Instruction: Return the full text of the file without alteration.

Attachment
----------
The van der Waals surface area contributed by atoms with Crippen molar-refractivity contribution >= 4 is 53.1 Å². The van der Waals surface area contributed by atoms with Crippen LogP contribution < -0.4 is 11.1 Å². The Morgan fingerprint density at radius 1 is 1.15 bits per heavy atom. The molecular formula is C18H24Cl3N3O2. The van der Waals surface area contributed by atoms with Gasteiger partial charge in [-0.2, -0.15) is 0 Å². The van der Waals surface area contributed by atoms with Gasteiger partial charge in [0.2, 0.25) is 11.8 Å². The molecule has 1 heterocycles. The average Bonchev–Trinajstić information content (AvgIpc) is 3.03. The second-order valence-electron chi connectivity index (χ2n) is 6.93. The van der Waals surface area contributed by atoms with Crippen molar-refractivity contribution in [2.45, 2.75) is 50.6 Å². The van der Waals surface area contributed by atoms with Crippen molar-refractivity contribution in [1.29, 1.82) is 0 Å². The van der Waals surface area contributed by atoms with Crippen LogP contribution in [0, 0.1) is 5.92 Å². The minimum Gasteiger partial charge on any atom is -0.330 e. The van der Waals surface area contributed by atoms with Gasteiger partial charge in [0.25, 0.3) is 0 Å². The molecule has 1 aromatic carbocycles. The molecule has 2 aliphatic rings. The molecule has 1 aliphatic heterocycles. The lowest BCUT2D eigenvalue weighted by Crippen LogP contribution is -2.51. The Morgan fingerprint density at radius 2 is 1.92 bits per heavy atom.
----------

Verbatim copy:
The van der Waals surface area contributed by atoms with Crippen molar-refractivity contribution >= 4 is 53.1 Å². The van der Waals surface area contributed by atoms with Crippen LogP contribution < -0.4 is 11.1 Å². The Morgan fingerprint density at radius 1 is 1.15 bits per heavy atom. The molecular formula is C18H24Cl3N3O2. The van der Waals surface area contributed by atoms with Gasteiger partial charge in [-0.2, -0.15) is 0 Å². The van der Waals surface area contributed by atoms with Gasteiger partial charge in [0.2, 0.25) is 11.8 Å². The molecule has 1 heterocycles. The average Bonchev–Trinajstić information content (AvgIpc) is 3.03. The second-order valence-electron chi connectivity index (χ2n) is 6.93. The van der Waals surface area contributed by atoms with Crippen molar-refractivity contribution in [2.45, 2.75) is 50.6 Å². The van der Waals surface area contributed by atoms with Crippen molar-refractivity contribution in [1.29, 1.82) is 0 Å². The van der Waals surface area contributed by atoms with Crippen LogP contribution in [0, 0.1) is 5.92 Å². The minimum Gasteiger partial charge on any atom is -0.330 e. The van der Waals surface area contributed by atoms with Gasteiger partial charge in [0.25, 0.3) is 0 Å². The molecule has 1 aromatic carbocycles. The molecule has 2 aliphatic rings. The molecule has 1 aliphatic heterocycles. The lowest BCUT2D eigenvalue weighted by Crippen LogP contribution is -2.51. The Morgan fingerprint density at radius 2 is 1.92 bits per heavy atom.